A taskforce set up by the UK’s Department of Work and Pensions (DWP) is calling for feedback on 30 recommendations about the integration of social issues into pension-industry thinking.
The Taskforce on Social Factors (TSF) was established earlier this year, and its members include representatives from the Church of England Pension Board, Local Authority Pension Fund Forum, the Impact Investing Institute, Railpen and the Pension Protection Fund.
Among its recommendations, the TSF is calling for pension trustees to set “objectives” for their consultants in relation to the way they approach social factors, and to consider asset managers’ performance on social factors when awarding mandates.
“Trustees should make sure their asset managers have a strong engagement track record, appropriate exclusion policies and display responsible behaviour as businesses,” the taskforce said, adding that proxy voting policies and outcomes should also be considered.
TSF identifies four key areas for social issues: direct workforce, supply chains, affected communities, and consumers or end users.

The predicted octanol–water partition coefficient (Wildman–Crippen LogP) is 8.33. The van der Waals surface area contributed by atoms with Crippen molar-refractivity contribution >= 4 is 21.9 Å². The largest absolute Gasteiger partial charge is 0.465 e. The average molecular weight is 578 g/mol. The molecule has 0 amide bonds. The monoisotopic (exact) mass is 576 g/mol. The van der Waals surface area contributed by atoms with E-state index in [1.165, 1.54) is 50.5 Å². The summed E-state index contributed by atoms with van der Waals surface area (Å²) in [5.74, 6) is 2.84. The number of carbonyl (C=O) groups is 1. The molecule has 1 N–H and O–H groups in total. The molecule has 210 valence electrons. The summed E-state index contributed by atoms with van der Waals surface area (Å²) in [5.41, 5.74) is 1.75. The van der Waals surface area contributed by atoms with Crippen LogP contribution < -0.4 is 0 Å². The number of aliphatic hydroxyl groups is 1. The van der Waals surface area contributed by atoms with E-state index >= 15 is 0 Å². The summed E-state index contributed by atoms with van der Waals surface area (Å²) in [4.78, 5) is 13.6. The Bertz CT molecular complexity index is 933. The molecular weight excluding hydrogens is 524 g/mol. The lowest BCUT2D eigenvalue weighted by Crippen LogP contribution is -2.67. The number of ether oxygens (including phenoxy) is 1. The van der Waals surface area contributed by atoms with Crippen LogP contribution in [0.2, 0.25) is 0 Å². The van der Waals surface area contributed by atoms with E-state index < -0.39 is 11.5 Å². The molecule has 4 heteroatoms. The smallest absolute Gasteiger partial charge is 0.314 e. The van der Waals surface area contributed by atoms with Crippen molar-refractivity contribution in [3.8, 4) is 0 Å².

It includes a framework for pension trustees to evaluate their exposure to these factors and find appropriate sources of data, encouraging country, sector and entity-level assessments.
“We envisage that trustees, with the support of their appointed investment consultants where required, conduct a top-down review of their portfolio,” the authors said.
Speaking to IPE, Luba Nikulina, the chair of the TSF and chief strategy officer at IFM Investors, said the taskforce was required to “ensure close alignment with the work being done by ISSB” when it was given its mandate by DWP, and that consequently, it “had pretty close contact with them”.
The International Sustainability Standards Board (ISSB) is the global standard-setting body for sustainability reporting. Its focus so far has been on general disclosures and climate change, but it is expected to produce guidelines for social issues and recently closed a consultation on human rights and human capital.
The UK government has committed to adopt ISSB’s standards into regulation where appropriate.
“Our work is slightly ahead of what they’re doing,” said Nikulina, referring to time frames. “So I hope that some of the work we’ve done will be picked up by them, because why wouldn’t it?”
In addition to DWP hosting its secretariat, the taskforce counts a number of other government departments and regulators among its official observers, including the Department for Business, Energy and Industrial Strategy, the Department for Culture, Media and Sport, the Financial Conduct Authority, the Financial Reporting Council, HM Treasury, and The Pensions Regulator.
Some of TSF’s recommendations are levelled directly at regulators.
The report is out for consultation until 1 December.
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